New York City’s Population Changes and Intimate Apparel

The great things about plays set in the past is that you get a bit of an idea of what that time was like. Luckily, Lynn Nottage stays far away from giving us a history lesson, but gives us enough information, that once you find out other information about the period, you discover a lot through the play’s lens.

The play does take place at a time when a lot of people were coming to New York City.  Both Esther and George come to New York City, so you would think they have that in common, and yet the period of nearly 20 years separating their migrations actually means a lot.

At a certain point, WHERE you were coming from became important, even within the African American community in New York City.

In her book, Before Harlem: The Black Experience in New York City before World War I, Mary S. Sacks explains the shift:

The development of chain migrations had a tremendous impact on the nature of the black community in New York City. No longer complete strangers in an unfamiliar environment, later migrants might arrive in the city with a name and perhaps an address of someone who could possibly help the newcomer find a place to live and maybe even provide a lead on a job opening. In addition, as family connections stabilized with extended kin networks being transplanted to New York City, cultural forms could be replicated as well. Residents of particular villages, regions, or states congregated in New York’s tenements, established restaurants that could cater to specific culinary preferences, and prayed together in the profusion of black churches. Forming geographic enclaves in the congestion of New York City, the constant infusion of additional members allowed southerners to begin establishing a degree of cultural continuity in the North. At the same time, while the presence of family members or friends gave new arrivals a certain degree of security, the geographic distinctions being created within New York’s black population precluded the formation of a cohesive community able to collectively resist the poverty and racism affecting all black people in the city. The chain migrations thus offered only a mixed blessing, allowing for the preservation of specific identities, but at the same time making racial unity a greater challenge to achieve.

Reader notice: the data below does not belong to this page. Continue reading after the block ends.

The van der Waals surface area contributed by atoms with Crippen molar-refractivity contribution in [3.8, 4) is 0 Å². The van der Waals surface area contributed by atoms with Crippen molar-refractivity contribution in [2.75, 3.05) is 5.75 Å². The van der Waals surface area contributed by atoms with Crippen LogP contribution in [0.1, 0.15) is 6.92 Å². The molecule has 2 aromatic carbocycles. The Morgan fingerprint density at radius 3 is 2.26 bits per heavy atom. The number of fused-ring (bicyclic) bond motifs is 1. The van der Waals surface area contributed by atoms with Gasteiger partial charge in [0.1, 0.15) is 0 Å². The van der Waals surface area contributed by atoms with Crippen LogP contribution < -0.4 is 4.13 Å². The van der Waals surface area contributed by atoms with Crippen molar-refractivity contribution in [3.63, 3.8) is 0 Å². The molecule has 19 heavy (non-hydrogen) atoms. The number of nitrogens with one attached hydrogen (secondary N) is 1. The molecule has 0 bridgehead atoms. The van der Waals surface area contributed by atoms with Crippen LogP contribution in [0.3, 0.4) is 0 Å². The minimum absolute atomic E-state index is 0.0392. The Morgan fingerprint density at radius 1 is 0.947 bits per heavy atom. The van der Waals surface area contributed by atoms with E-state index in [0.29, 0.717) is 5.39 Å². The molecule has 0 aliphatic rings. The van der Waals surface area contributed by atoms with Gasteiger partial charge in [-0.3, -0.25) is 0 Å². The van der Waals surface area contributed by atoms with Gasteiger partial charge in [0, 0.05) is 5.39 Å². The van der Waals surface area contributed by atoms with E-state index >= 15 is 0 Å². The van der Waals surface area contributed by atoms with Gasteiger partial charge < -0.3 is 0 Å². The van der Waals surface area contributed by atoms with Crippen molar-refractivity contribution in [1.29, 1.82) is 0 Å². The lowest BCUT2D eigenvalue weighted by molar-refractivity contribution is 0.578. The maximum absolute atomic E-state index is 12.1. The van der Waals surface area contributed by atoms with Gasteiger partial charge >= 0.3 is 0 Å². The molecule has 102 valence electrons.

Guess who else gets someone’s address before coming to the city? George Armstrong!  In rehearsals, we talked about how George reached out to Esther in order to put down roots in New York before getting there.  Who else might he have contacted in this attempt?

But ultimately, despite coming together Esther and George do experience differences that cause them to clash. Here is Mary S. Sacks’ view on the differences between migrant groups.

The disparate experiences of the different groups of newcomers helped foster ethnic, class, and geographic distinctions within the burgeoning black population of New York City. The preservation of strong family and island connections among Afro-Caribbeans allowed them to maintain a separate identity from that of other black Americans. Hoping to avoid the mistreatment faced by native-born black people, many specifically chose to distance themselves from their U.S. brethren by refusing to become citizens. Southerners also tended to sustain their particular customs when opportunities allowed them to do so. And northern-born blacks, confronting an aggravation of race relations and a decline in job prospects, often placed the blame at the feet of the newcomers. As their proportion of the population shrank with each passing decade, this group struggled to privilege its heritage as native New Yorkers by staking a claim—without great success—to elite status.


There’s lots more to read! Click here to continue Reading Mary S. Sacks’ research on the period.

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